1-2 weeks


Time to effect

The time that it takes for the medication to have an effect may vary by patient. Most RA patients have reported a change in their symptoms after 2 or 3 doses.

Side effects

The most common side effect seen with the injectable drugs are skin reactions, commonly referred to as "injection site reactions." The patients usually complain of a localized rash with burning or itching. These reactions can last up to a week. Infliximab has been associated with a severe allergic reaction with swelling of the lips, difficulty breathing and low blood pressure.

The most significant side effect is an increased risk for all types of infections, including tuberculosis (TB) and fungal infections. Some of these infections may be severe.

Patients should be tested for TB before starting therapy. The usual way of testing is with a skin test, but a blood test is also available. Hepatitis B testing may be recommended because unrecognized hepatitis B infection may worsen during treatment.

Anti-TNF medications should be stopped if the patient has high fever or is being treated with antibiotics for an infection. Once the medication is stopped, it should not be restarted until the patient has discussed it with his or her doctor.

Long-term use of anti-TNF agents may increase the risk of cancers such as lymphoma and skin cancer. There are rare neurologic complications from the use of these medications. People who have a history of multiple sclerosis should not use them. People with significant heart failure should not be on anti-TNF therapy because of their heart disease could worsen.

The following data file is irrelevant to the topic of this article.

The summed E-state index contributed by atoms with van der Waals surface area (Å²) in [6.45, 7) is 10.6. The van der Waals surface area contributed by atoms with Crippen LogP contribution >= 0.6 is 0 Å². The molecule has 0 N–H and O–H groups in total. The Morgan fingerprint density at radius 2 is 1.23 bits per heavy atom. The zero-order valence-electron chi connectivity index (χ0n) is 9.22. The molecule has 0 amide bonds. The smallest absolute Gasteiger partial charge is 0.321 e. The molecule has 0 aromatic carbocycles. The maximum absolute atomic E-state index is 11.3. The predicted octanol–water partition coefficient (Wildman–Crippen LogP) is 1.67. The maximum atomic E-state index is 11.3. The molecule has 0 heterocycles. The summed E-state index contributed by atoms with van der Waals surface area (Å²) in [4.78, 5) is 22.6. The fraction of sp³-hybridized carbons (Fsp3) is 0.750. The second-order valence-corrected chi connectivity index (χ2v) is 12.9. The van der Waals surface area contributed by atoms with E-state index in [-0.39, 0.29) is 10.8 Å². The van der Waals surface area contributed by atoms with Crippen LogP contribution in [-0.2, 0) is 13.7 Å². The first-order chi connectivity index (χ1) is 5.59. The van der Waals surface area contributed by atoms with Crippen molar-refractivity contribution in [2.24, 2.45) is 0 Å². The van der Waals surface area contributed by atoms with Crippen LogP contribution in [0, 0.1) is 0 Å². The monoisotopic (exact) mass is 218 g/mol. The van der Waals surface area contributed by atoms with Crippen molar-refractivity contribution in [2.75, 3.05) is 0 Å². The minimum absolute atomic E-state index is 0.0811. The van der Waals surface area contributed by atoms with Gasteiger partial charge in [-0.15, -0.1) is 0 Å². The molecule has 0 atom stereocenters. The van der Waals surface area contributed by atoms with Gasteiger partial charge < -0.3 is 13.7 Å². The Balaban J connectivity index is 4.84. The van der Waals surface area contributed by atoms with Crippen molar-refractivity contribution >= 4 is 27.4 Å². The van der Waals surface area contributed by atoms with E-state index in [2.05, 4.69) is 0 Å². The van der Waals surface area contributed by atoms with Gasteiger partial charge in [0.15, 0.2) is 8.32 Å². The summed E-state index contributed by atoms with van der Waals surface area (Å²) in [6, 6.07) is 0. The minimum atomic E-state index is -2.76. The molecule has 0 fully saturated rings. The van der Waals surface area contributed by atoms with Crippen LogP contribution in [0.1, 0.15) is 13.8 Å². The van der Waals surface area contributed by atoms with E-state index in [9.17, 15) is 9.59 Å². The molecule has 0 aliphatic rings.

Patients should talk to their doctors before getting any vaccines. Using these medications may make the vaccination less effective.

Refer to the package insert for more information.

Points to remember

  • Anti-TNF drugs are a new type of medication used to treat patients with inflammatory arthritis such as RA.
  • These therapies will not cure the disease, but they will make symptoms better and decrease further damage to joints.
  • Although they increase the risk for infections, proper screening techniques and frequent doctor visits can minimize this risk.

Information to Discuss With Other Health Care Providers

These medications are expensive (more than $10,000 per year) but they are covered by most health care insurance plans. Ask your doctor about prescription assistance plans that can help you to get the medication at a lower price or free of charge.

For more information

Your physician may have patient education material on anti-TNF drugs. The American College of Rheumatology has compiled this list to give you a starting point for your own additional research. The ACR does not endorse or maintain these Websites, and is not responsible for any information or claims provided on them. It is always best to talk with your rheumatologist for more information and before making any decisions about your care.

ACR Factsheet on Rheumatoid Arthritis, Psoriatic Arthritis, and Spondyloarthritis

The Arthritis Foundation

Updated June 2012

Written by Tania C. González-Rivera, MD, and reviewed by the American College of Rheumatology Communications and Marketing Committee.

This patient fact sheet is provided for general education only. Individuals should consult a qualified health care provider for professional medical advice, diagnosis and treatment of a medical or health condition.

© 2012 American College of Rheumatology